Cuacuauh (MH487r)

Cuacuauh (MH487r)
Simplex Glyph

Glyph or Iconographic Image Description: 

This personal name glyph, Cuacuauh ("Horned," from cuacuahuitl, horns), is built onto the head of the man who bears the name. The horns lean backward from the top of his head. They have some texturing. His head is shown in profile view, facing the viewer's right. The horns are bent back and very slightly curved. They have short lines that provide some texturing. The addition of the horns onto the head (cuaitl) of the tribute payer could serve as a phonetic complement, underlining that the name started with Cua-.

Description, Credit: 

Stephanie Wood

Added Analysis: 

With the introduction of oxen and cattle that came with colonization, horned animals were much more numerous after the autonomous era. Deer, which were original in the Americas, do also have antlers, so the phenomenon was not entirely new.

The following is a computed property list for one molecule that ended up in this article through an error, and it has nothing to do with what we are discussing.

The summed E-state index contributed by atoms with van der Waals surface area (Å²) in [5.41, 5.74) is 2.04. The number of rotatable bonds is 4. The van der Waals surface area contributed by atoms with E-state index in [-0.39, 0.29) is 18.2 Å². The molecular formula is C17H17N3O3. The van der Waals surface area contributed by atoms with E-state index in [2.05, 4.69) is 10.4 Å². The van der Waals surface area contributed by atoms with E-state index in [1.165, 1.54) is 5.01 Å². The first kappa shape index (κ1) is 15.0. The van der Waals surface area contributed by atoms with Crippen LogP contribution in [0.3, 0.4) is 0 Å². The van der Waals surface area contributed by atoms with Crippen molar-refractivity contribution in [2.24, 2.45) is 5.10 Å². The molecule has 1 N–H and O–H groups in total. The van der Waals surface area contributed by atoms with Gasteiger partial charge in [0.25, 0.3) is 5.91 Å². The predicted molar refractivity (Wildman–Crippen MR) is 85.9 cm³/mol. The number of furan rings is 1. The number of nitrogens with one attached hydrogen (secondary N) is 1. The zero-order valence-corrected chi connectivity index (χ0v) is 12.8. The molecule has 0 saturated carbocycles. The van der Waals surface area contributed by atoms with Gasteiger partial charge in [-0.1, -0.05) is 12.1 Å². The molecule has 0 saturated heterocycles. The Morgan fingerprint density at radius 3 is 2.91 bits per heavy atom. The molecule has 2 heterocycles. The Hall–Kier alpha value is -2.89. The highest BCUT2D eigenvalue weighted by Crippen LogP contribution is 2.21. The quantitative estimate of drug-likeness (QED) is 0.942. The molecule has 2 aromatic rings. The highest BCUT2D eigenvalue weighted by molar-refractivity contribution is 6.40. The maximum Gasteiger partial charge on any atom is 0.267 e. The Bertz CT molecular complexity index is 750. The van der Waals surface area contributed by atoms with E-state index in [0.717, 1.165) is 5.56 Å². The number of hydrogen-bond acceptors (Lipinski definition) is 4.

Added Analysis, Credit: 

Stephanie Wood

Gloss Image: 
Gloss Diplomatic Transcription: 

diego guaguauh

Gloss Normalization: 

Diego Cuacuauh

Gloss Analysis, Credit: 

Stephanie Wood

Date of Manuscript: 


Creator's Location (and place coverage): 

Huejotzingo, Puebla, Mexico

Cultural Content, Credit: 

Xitlali Torres and Stephanie Wood

Other Cultural Influences: 

antlers, horns, cuernos, astas

Glyph or Iconographic Image: 
Relevant Nahuatl Dictionary Word(s): 

cuacuauh(tli), horns/antlers,
cuacuahue, ox, bull, cow, or other horned animal,
ocuilin cuacuahue, worm with little horns or feelers,

Glyph/Icon Name, Spanish Translation: 

Él con Cuernos, o Él con Astas

Spanish Translation, Credit: 

Stephanie Wood

Image Source: 

Matrícula de Huexotzinco, folio 487r, World Digital Library,

Image Source, Rights: 

This manuscript is hosted by the Library of Congress and the World Digital Library; used here with the Creative Commons, “Attribution-NonCommercial-ShareAlike 3.0 License” (CC-BY-NC-SAq 3.0).

Historical Contextualizing Image: